Things you don't see anymore


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On 9/27/2018 at 6:41 AM, FLY2 said:

I love doing anything constructive such as making my own trellis's in the garden.

 

The sheep shed at my former workplace had a problem with pigeons nesting in the open roofspace above the sleeping and eating quarters. The solution was to put a net over the area, which necessitated construction of a wooden framework to hold the net. When the building was converted to a storage block the old wooden frame was taken out. I promptly scavenged it for use as trellises in the garden. It was sturdy 1"x1½" timber and made good trellises.

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Some folks only request information, which is fair enough by me. Maybe they don't want discussion, chat, banter etc. Different people want different things from a forum, and that's fine.  If

Things you don’t see anymore (times 2) A 1945 photo of my aunt, wearing a turban and scrubbing her front door step on Queens Grove, Meadows. She dug her heels in and refused to move when the

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There is a large sub-station next to what was the Locarno on St Anns Well road. At one time it was a generating site so quite high, forty feet or so and prone to pigeons roosting in the rafters. They were a bit a problem, pooing all over the switchgear and making the terrazzo floor quite slippy.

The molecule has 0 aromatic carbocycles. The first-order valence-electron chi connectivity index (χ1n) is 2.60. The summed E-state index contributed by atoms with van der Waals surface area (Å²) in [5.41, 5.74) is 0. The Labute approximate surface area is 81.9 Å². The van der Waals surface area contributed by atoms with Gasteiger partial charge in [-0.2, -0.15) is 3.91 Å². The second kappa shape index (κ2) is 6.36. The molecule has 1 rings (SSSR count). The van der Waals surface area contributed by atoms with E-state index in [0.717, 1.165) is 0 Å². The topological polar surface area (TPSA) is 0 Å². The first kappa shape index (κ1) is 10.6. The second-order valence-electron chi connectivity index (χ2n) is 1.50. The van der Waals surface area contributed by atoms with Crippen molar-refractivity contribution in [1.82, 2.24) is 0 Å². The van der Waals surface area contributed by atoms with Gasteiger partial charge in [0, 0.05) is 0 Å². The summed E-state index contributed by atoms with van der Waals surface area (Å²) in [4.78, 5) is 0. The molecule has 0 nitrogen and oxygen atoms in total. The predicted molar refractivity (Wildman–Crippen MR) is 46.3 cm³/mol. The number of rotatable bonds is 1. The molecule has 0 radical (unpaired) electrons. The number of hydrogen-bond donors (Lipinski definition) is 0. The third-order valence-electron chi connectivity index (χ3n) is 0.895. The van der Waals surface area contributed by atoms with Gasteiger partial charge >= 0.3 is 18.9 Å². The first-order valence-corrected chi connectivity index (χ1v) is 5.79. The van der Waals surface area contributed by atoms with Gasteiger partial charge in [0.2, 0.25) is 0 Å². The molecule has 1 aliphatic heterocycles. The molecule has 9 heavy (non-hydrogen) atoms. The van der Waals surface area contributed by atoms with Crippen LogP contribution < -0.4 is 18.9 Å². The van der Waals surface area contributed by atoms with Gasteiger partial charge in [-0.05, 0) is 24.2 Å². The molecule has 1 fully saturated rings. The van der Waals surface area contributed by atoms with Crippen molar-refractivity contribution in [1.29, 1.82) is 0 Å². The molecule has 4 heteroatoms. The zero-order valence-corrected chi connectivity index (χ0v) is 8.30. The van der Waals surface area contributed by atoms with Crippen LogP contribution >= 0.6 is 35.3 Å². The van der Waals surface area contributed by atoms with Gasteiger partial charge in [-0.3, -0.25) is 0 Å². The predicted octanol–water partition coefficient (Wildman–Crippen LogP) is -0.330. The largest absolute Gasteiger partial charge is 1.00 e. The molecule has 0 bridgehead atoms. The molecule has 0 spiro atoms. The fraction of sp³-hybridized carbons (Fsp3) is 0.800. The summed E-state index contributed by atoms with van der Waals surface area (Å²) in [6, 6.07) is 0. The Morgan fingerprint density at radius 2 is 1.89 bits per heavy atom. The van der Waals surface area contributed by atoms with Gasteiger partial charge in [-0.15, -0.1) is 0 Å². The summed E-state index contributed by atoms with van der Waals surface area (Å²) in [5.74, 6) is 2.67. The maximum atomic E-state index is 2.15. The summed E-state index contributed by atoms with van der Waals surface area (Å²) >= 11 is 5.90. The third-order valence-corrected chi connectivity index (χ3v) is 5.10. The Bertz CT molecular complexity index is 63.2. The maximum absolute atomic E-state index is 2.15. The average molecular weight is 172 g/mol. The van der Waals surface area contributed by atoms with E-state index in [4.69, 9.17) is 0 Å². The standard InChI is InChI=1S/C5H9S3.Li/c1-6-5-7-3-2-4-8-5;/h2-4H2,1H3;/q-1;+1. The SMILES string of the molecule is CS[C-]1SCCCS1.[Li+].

Along comes long pod, a fitters mate, with his air rifle and volunteered to clear them by sitting in the gantry crane and shooting them. Forty or so panes of glass later they decided maybe it was not such a good idea.

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On 9/20/2018 at 9:54 AM, Compo said:

Here's summat as we might have still been seeing if Germany had won the war. Christmas decorations sent to the occupying forces in Norway during WWII:

 

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 thought Hitler only had one :P

 

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On 9/20/2018 at 8:47 PM, LizzieM said:

Wish I’d looked under the mattress a few years ago ........ these went out of circulation 4 years ago! 

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The bank wqill still change them IF they're real :P

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Spotted in an hotel lobby in Spain last week.  Not seen one of these machines for a few years over here but remember years ago they were positioned outside newsagents/tobacconists shops.   Now all the cigarettes are hidden away in cupboards behind shop counters.   

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1 hour ago, LizzieM said:

   Now all the cigarettes are hidden away in cupboards behind shop counters.   

 

And they are all in near-identical plain packets, with massive lettering telling you that you're going to die.

 

And they cost at least £10 for a pack of 20.

 

 

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I'm assuming that was National Service, PP?  Dad's arrived in 1942 and his apprenticeship had to end until 1946.  I recall one of my cousins getting married in September 1960 to a chap who'd just had his call up papers and they wanted to have the wedding before he went into the army.  The marriage didn't last...they were too young.